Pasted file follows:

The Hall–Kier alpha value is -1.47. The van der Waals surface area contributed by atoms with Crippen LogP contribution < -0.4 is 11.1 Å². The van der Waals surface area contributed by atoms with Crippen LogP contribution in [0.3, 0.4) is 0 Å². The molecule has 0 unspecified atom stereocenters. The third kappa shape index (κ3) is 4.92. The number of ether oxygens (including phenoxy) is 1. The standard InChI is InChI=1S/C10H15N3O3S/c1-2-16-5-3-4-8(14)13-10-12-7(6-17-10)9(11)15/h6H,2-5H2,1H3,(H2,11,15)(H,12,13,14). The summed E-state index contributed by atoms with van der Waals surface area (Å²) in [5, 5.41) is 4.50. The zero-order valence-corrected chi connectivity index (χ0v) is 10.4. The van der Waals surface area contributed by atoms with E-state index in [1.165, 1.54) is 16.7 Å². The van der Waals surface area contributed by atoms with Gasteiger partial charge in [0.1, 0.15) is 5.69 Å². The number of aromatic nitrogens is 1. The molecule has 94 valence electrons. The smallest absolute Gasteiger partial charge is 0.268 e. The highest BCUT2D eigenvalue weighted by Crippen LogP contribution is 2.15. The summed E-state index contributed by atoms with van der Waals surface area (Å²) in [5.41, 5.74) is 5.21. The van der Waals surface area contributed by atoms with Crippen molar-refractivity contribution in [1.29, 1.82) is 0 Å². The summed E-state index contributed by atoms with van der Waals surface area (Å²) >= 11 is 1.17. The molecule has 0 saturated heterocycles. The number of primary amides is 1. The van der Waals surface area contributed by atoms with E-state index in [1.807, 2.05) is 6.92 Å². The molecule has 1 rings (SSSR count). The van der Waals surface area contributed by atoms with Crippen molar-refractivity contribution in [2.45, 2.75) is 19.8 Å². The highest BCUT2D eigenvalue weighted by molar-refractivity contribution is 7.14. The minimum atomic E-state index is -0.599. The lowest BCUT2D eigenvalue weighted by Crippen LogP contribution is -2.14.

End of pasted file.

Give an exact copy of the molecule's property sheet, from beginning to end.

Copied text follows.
The Hall–Kier alpha value is -1.47. The van der Waals surface area contributed by atoms with Crippen LogP contribution < -0.4 is 11.1 Å². The van der Waals surface area contributed by atoms with Crippen LogP contribution in [0.3, 0.4) is 0 Å². The molecule has 0 unspecified atom stereocenters. The third kappa shape index (κ3) is 4.92. The number of ether oxygens (including phenoxy) is 1. The standard InChI is InChI=1S/C10H15N3O3S/c1-2-16-5-3-4-8(14)13-10-12-7(6-17-10)9(11)15/h6H,2-5H2,1H3,(H2,11,15)(H,12,13,14). The summed E-state index contributed by atoms with van der Waals surface area (Å²) in [5, 5.41) is 4.50. The zero-order valence-corrected chi connectivity index (χ0v) is 10.4. The van der Waals surface area contributed by atoms with E-state index in [1.165, 1.54) is 16.7 Å². The van der Waals surface area contributed by atoms with Gasteiger partial charge in [0.1, 0.15) is 5.69 Å². The number of aromatic nitrogens is 1. The molecule has 94 valence electrons. The smallest absolute Gasteiger partial charge is 0.268 e. The highest BCUT2D eigenvalue weighted by Crippen LogP contribution is 2.15. The summed E-state index contributed by atoms with van der Waals surface area (Å²) in [5.41, 5.74) is 5.21. The van der Waals surface area contributed by atoms with Crippen molar-refractivity contribution in [1.29, 1.82) is 0 Å². The summed E-state index contributed by atoms with van der Waals surface area (Å²) >= 11 is 1.17. The molecule has 0 saturated heterocycles. The number of primary amides is 1. The van der Waals surface area contributed by atoms with E-state index in [1.807, 2.05) is 6.92 Å². The molecule has 1 rings (SSSR count). The van der Waals surface area contributed by atoms with Crippen molar-refractivity contribution in [2.45, 2.75) is 19.8 Å². The highest BCUT2D eigenvalue weighted by molar-refractivity contribution is 7.14. The minimum atomic E-state index is -0.599. The lowest BCUT2D eigenvalue weighted by Crippen LogP contribution is -2.14.